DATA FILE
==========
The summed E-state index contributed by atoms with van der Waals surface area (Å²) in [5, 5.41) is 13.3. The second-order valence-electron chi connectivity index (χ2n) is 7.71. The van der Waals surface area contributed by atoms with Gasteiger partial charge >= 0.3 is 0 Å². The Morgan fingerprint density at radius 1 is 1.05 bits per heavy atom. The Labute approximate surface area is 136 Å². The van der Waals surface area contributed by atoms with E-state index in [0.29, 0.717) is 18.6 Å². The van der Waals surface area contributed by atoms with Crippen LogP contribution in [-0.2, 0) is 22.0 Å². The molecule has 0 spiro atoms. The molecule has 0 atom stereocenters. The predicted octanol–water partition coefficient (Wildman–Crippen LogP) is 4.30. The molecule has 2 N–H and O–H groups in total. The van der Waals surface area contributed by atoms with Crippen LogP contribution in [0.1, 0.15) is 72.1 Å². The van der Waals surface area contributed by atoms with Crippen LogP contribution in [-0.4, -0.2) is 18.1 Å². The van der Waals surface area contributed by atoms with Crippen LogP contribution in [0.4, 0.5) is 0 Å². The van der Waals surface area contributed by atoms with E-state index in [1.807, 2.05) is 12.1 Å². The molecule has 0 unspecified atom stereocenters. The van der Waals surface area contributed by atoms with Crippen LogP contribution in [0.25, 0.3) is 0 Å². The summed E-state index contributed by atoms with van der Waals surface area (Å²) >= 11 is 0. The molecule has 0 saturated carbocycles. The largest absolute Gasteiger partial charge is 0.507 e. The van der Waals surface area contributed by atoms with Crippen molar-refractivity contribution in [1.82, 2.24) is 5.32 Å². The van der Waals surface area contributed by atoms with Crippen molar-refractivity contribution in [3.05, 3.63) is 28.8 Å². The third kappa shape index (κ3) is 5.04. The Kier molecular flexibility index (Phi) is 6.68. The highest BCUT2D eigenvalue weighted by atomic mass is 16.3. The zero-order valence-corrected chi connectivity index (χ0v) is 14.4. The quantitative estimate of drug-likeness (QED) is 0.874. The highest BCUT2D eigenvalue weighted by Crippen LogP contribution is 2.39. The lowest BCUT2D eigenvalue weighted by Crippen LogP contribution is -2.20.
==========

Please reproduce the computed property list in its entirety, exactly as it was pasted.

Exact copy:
The summed E-state index contributed by atoms with van der Waals surface area (Å²) in [5, 5.41) is 13.3. The second-order valence-electron chi connectivity index (χ2n) is 7.71. The van der Waals surface area contributed by atoms with Gasteiger partial charge >= 0.3 is 0 Å². The Morgan fingerprint density at radius 1 is 1.05 bits per heavy atom. The Labute approximate surface area is 136 Å². The van der Waals surface area contributed by atoms with E-state index in [0.29, 0.717) is 18.6 Å². The van der Waals surface area contributed by atoms with Crippen LogP contribution in [-0.2, 0) is 22.0 Å². The molecule has 0 spiro atoms. The molecule has 0 atom stereocenters. The predicted octanol–water partition coefficient (Wildman–Crippen LogP) is 4.30. The molecule has 2 N–H and O–H groups in total. The van der Waals surface area contributed by atoms with Crippen LogP contribution in [0.1, 0.15) is 72.1 Å². The van der Waals surface area contributed by atoms with Crippen LogP contribution in [-0.4, -0.2) is 18.1 Å². The van der Waals surface area contributed by atoms with Crippen LogP contribution in [0.4, 0.5) is 0 Å². The van der Waals surface area contributed by atoms with E-state index in [1.807, 2.05) is 12.1 Å². The molecule has 0 unspecified atom stereocenters. The van der Waals surface area contributed by atoms with Crippen LogP contribution in [0.25, 0.3) is 0 Å². The summed E-state index contributed by atoms with van der Waals surface area (Å²) >= 11 is 0. The molecule has 0 saturated carbocycles. The largest absolute Gasteiger partial charge is 0.507 e. The van der Waals surface area contributed by atoms with Crippen molar-refractivity contribution in [1.82, 2.24) is 5.32 Å². The van der Waals surface area contributed by atoms with Crippen molar-refractivity contribution in [3.05, 3.63) is 28.8 Å². The third kappa shape index (κ3) is 5.04. The Kier molecular flexibility index (Phi) is 6.68. The highest BCUT2D eigenvalue weighted by atomic mass is 16.3. The zero-order valence-corrected chi connectivity index (χ0v) is 14.4. The quantitative estimate of drug-likeness (QED) is 0.874. The highest BCUT2D eigenvalue weighted by Crippen LogP contribution is 2.39. The lowest BCUT2D eigenvalue weighted by Crippen LogP contribution is -2.20.